Are you using a handheld TDS meter or is it an inline? What are your tap water, RO only and RO/DI TDS readings?

I have not checked with my water supplier, but there are plenty of reefers around that don't seem to have a problem, so I don't think it is an unusual water supplier problem. I'm using the dual inline TDS that came with the unit. Incoming usually reads 2-3 TDS, out reads 0. When I first hook it up after a cleaning out, generally reads much higher briefly, which I am guessing is closer to the true reading of the water as it comes out of my hose.

The 6 month rule is an acceptable guideline in most cases. It is very easy to write the date on the unit or bracket and remember to do it all over again 6 months later, if anything it is better to err on the safe side.

If you have very good tap water conditions and don't mind some extra work on your part you can go longer than 6 months but you need to monitor both headloss or pressure drop at the RO membrane due to filter plugging or fouling and for the presence of chlorine in the treated water when the carbon begins to exhaust. It usually is best to have an additional pressure gauge on the tap water side of the sediment filter so you can compare it to the gauge on the RO housing at a glance for head loss and to have a low range chlorine test kit and use it.

This requires more work but it can save you a little money on replacements as long as you watch things closely. Its when you neglect to monitor things though and the headloss starts to affect RO membrane performance causing shorter DI life or chlorine gets to the RO membrane and damages it wher it actually ends up costing more. For most the 6 month rule works out best. It is also easyto disinfect the system while you have it down for replacements so another reason to do so.

It only takes a few psi pressure drop to start lowering the rejection rate so I like to keep clean fresh filters in place to keep the removal efficieny up and DI life long. Resin is as or more expensive than replacement filters.

The only ways to know when the RO membrane needs replacing is with your TDS meter and by watching your GPD. When the rejection rate starts dropping below say 95-96%, DI life is cut in half or more so requires more frequent replacement and drives the cost of operation up. Also when a membrane starts failing it may show up as reduced GPD or production rate as the membrane surface starts plugging.
My experience has been as long as you use the same high quality replacement filters Spectrapure provides, ie a 0.5 micron absolute rated sediment filter and a 0.5 micron 20,000 gallon carbon block, the membrane should last 5+ years and some users are seeing as long as 10 years of heavy use. Monitor your TDS and calculate your rejection rate every month or two and keep track or trend it over time. What are all four of your TDS readings on the two meters? What is your incoming or static water pressure? What is the pressure when the system is in operation? What is your water temperature and what is your exact measured waste ratio today? These things all aid in troubleshooting a system.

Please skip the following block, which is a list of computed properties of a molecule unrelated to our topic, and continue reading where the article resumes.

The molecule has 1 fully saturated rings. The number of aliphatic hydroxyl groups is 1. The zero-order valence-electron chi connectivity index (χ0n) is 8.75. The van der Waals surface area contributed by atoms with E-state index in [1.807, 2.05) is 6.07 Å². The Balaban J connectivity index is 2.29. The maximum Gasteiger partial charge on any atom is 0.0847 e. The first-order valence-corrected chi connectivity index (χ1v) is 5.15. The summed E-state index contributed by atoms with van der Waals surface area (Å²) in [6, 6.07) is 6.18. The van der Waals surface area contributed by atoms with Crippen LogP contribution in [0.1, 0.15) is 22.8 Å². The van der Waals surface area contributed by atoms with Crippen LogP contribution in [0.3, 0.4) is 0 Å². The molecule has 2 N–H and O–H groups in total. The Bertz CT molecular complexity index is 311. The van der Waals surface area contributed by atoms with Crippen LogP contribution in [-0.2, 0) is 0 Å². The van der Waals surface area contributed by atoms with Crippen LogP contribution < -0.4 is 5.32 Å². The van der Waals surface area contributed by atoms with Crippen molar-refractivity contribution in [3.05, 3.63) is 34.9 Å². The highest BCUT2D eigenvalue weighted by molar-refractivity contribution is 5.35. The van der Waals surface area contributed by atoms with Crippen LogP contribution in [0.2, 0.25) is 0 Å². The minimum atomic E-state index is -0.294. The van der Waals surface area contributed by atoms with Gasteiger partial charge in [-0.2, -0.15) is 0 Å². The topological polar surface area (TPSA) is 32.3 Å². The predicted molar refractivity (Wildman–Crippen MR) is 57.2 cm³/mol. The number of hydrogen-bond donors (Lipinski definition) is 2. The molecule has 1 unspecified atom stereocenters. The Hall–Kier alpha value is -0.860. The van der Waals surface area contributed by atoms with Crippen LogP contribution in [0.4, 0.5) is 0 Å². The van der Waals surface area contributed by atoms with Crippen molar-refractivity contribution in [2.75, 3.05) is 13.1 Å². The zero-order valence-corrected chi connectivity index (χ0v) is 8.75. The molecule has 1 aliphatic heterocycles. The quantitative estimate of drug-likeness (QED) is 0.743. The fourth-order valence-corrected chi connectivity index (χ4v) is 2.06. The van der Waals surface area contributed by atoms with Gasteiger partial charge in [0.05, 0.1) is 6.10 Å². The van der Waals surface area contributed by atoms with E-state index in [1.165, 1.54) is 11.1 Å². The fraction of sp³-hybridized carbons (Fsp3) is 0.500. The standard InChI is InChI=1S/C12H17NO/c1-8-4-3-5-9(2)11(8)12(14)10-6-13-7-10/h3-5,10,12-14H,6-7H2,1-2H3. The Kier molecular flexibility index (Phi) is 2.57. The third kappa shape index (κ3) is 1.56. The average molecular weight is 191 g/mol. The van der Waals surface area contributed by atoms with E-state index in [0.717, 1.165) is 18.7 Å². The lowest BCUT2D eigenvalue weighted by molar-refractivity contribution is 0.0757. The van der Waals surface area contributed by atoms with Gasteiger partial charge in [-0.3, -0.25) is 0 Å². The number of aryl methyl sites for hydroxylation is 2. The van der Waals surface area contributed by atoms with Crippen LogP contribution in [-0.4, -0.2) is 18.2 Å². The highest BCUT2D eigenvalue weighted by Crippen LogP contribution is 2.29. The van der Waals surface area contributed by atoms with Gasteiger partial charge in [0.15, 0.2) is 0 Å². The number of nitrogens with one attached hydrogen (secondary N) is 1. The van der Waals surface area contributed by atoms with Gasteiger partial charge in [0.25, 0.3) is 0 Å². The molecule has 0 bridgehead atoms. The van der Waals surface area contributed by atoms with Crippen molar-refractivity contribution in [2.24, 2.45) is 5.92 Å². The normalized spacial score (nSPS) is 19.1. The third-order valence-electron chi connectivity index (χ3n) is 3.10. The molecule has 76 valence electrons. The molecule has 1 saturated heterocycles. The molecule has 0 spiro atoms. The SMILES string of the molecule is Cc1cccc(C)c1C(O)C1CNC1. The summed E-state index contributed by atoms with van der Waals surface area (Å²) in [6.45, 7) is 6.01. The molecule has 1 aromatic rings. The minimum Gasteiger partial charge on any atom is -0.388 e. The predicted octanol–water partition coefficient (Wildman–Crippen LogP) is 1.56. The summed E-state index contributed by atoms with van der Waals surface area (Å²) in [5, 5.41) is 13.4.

This is a good template they have on their site that walks you through testing your system.
http://www.spectrapu...ALC-FORMULA.pdf

Yes you can test phosphates in saltwater, just not in pure water with hobbyist type kits and meters.

I change the filters whenever the TDS stops reading 0. I have generally changed all three filters, but this time (die to advice recieved) I only changed the solica buster. I tested freshly mixed salt water for phos and got 0. Is there anything else that I could test (besides using a handheld TDS, as suggested) to ensure that the water quality is top notch? It feels like if fresh SW is testing at 0 TDS (via the inline) and teh phosphates are registering at 0, that the water must be pretty good.

Also, is there a way to open the membrane chamber? I couldn't get it open. I had heard from someone that they can get slimy and was going to check it and clean it, if possible.


Thanks again for the help.

#24
AZDesertRat

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You cannot accurately test phosphates in RO/DI water. Hobbyist test kits are not designed for ultrapure waters so are not accurate. TDS is the best and easiest measurement for RO and RO/DI water and all you need.

You can clean the membrane housing but be very careful as the membrane itself cannot take any bleach or chlorine or it melts the membrane fabric. You should be disinfecting the system at leas tannually following Spectrapures instructions, I recommend every 6 months at regular filter changessince you already have the system apart for maintenance. To clean the membrane housing the larger end unscrews and you remove the membrane before cleaning the empty housing. Normally if you keep up with the regular filter replacements and disinfection this is not needed though.
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#25
GiantBen

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Thanks for the replies. I'll just keep monitoring my TDS and sterilize my system. I started a new match today and the "in" TDS was 17, and gradually dropped to around 2. The out is now 1, which means I need new cartridges anyway. I'll order all three and re-sterilize.